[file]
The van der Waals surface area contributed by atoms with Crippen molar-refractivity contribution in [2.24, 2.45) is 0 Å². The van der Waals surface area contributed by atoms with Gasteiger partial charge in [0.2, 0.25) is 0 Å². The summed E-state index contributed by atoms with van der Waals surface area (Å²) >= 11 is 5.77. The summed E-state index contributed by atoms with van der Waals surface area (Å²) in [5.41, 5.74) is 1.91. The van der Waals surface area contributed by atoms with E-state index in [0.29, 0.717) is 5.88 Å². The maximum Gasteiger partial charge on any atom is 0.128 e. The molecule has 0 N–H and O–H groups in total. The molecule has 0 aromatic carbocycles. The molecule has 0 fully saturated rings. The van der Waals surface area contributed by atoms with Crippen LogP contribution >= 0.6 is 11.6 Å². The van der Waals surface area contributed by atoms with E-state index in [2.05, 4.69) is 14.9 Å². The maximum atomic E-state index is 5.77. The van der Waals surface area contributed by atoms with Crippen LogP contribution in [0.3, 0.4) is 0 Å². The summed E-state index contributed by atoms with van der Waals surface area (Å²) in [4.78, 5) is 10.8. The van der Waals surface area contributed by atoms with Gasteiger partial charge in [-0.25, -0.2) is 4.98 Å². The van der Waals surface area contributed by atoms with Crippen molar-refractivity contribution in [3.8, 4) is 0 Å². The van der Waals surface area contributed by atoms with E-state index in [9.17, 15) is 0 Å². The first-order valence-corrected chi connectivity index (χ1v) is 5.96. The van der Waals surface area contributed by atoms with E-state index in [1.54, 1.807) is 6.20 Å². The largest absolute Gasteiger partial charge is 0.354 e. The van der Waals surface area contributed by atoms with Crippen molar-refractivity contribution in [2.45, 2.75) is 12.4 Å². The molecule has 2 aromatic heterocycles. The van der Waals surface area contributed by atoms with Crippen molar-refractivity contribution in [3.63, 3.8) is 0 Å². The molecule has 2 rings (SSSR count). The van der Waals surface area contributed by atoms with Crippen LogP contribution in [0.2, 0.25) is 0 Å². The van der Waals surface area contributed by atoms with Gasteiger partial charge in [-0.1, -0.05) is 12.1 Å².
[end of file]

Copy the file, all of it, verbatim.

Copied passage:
The van der Waals surface area contributed by atoms with Crippen molar-refractivity contribution in [2.24, 2.45) is 0 Å². The van der Waals surface area contributed by atoms with Gasteiger partial charge in [0.2, 0.25) is 0 Å². The summed E-state index contributed by atoms with van der Waals surface area (Å²) >= 11 is 5.77. The summed E-state index contributed by atoms with van der Waals surface area (Å²) in [5.41, 5.74) is 1.91. The van der Waals surface area contributed by atoms with E-state index in [0.29, 0.717) is 5.88 Å². The maximum Gasteiger partial charge on any atom is 0.128 e. The molecule has 0 N–H and O–H groups in total. The molecule has 0 aromatic carbocycles. The molecule has 0 fully saturated rings. The van der Waals surface area contributed by atoms with Crippen LogP contribution >= 0.6 is 11.6 Å². The van der Waals surface area contributed by atoms with E-state index in [2.05, 4.69) is 14.9 Å². The maximum atomic E-state index is 5.77. The van der Waals surface area contributed by atoms with Crippen LogP contribution in [0.3, 0.4) is 0 Å². The summed E-state index contributed by atoms with van der Waals surface area (Å²) in [4.78, 5) is 10.8. The van der Waals surface area contributed by atoms with Gasteiger partial charge in [-0.25, -0.2) is 4.98 Å². The van der Waals surface area contributed by atoms with Crippen molar-refractivity contribution in [3.8, 4) is 0 Å². The van der Waals surface area contributed by atoms with E-state index in [9.17, 15) is 0 Å². The first-order valence-corrected chi connectivity index (χ1v) is 5.96. The van der Waals surface area contributed by atoms with E-state index in [1.54, 1.807) is 6.20 Å². The largest absolute Gasteiger partial charge is 0.354 e. The van der Waals surface area contributed by atoms with Crippen molar-refractivity contribution in [2.45, 2.75) is 12.4 Å². The molecule has 2 aromatic heterocycles. The van der Waals surface area contributed by atoms with Crippen molar-refractivity contribution in [3.63, 3.8) is 0 Å². The molecule has 2 rings (SSSR count). The van der Waals surface area contributed by atoms with Crippen LogP contribution in [0.2, 0.25) is 0 Å². The van der Waals surface area contributed by atoms with Gasteiger partial charge in [-0.1, -0.05) is 12.1 Å².